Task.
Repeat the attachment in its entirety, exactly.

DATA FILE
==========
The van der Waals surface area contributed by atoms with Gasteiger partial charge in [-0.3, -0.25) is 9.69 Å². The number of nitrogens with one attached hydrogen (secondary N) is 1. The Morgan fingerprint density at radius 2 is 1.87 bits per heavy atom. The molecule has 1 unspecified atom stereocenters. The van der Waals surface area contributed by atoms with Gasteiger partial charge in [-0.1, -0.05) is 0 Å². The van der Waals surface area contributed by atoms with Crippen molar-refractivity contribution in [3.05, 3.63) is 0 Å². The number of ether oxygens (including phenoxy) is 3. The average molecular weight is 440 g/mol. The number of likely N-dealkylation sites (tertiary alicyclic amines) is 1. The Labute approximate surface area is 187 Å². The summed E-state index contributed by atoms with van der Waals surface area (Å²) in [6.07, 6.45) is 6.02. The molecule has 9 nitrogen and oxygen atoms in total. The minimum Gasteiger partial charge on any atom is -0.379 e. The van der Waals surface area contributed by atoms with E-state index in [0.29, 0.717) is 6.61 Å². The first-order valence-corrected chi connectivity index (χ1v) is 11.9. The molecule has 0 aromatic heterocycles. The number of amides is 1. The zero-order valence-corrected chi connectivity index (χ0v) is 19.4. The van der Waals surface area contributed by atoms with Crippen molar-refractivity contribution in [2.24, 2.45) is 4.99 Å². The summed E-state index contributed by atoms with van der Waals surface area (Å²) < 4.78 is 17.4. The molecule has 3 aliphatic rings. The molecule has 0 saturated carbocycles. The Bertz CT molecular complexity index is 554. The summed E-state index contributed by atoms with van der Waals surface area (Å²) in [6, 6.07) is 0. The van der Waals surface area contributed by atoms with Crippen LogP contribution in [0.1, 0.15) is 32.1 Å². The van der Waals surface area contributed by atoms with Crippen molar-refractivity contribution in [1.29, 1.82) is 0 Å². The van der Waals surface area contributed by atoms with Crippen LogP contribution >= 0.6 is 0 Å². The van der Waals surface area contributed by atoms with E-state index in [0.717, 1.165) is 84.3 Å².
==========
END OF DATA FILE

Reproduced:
The van der Waals surface area contributed by atoms with Gasteiger partial charge in [-0.3, -0.25) is 9.69 Å². The number of nitrogens with one attached hydrogen (secondary N) is 1. The Morgan fingerprint density at radius 2 is 1.87 bits per heavy atom. The molecule has 1 unspecified atom stereocenters. The van der Waals surface area contributed by atoms with Gasteiger partial charge in [-0.1, -0.05) is 0 Å². The van der Waals surface area contributed by atoms with Crippen molar-refractivity contribution in [3.05, 3.63) is 0 Å². The number of ether oxygens (including phenoxy) is 3. The average molecular weight is 440 g/mol. The number of likely N-dealkylation sites (tertiary alicyclic amines) is 1. The Labute approximate surface area is 187 Å². The summed E-state index contributed by atoms with van der Waals surface area (Å²) in [6.07, 6.45) is 6.02. The molecule has 9 nitrogen and oxygen atoms in total. The minimum Gasteiger partial charge on any atom is -0.379 e. The van der Waals surface area contributed by atoms with E-state index in [0.29, 0.717) is 6.61 Å². The first-order valence-corrected chi connectivity index (χ1v) is 11.9. The molecule has 0 aromatic heterocycles. The number of amides is 1. The zero-order valence-corrected chi connectivity index (χ0v) is 19.4. The van der Waals surface area contributed by atoms with Crippen molar-refractivity contribution in [2.24, 2.45) is 4.99 Å². The summed E-state index contributed by atoms with van der Waals surface area (Å²) < 4.78 is 17.4. The molecule has 3 aliphatic rings. The molecule has 0 saturated carbocycles. The Bertz CT molecular complexity index is 554. The summed E-state index contributed by atoms with van der Waals surface area (Å²) in [6, 6.07) is 0. The van der Waals surface area contributed by atoms with Crippen LogP contribution in [0.1, 0.15) is 32.1 Å². The van der Waals surface area contributed by atoms with Crippen molar-refractivity contribution in [1.29, 1.82) is 0 Å². The van der Waals surface area contributed by atoms with Crippen LogP contribution >= 0.6 is 0 Å². The van der Waals surface area contributed by atoms with E-state index in [0.717, 1.165) is 84.3 Å².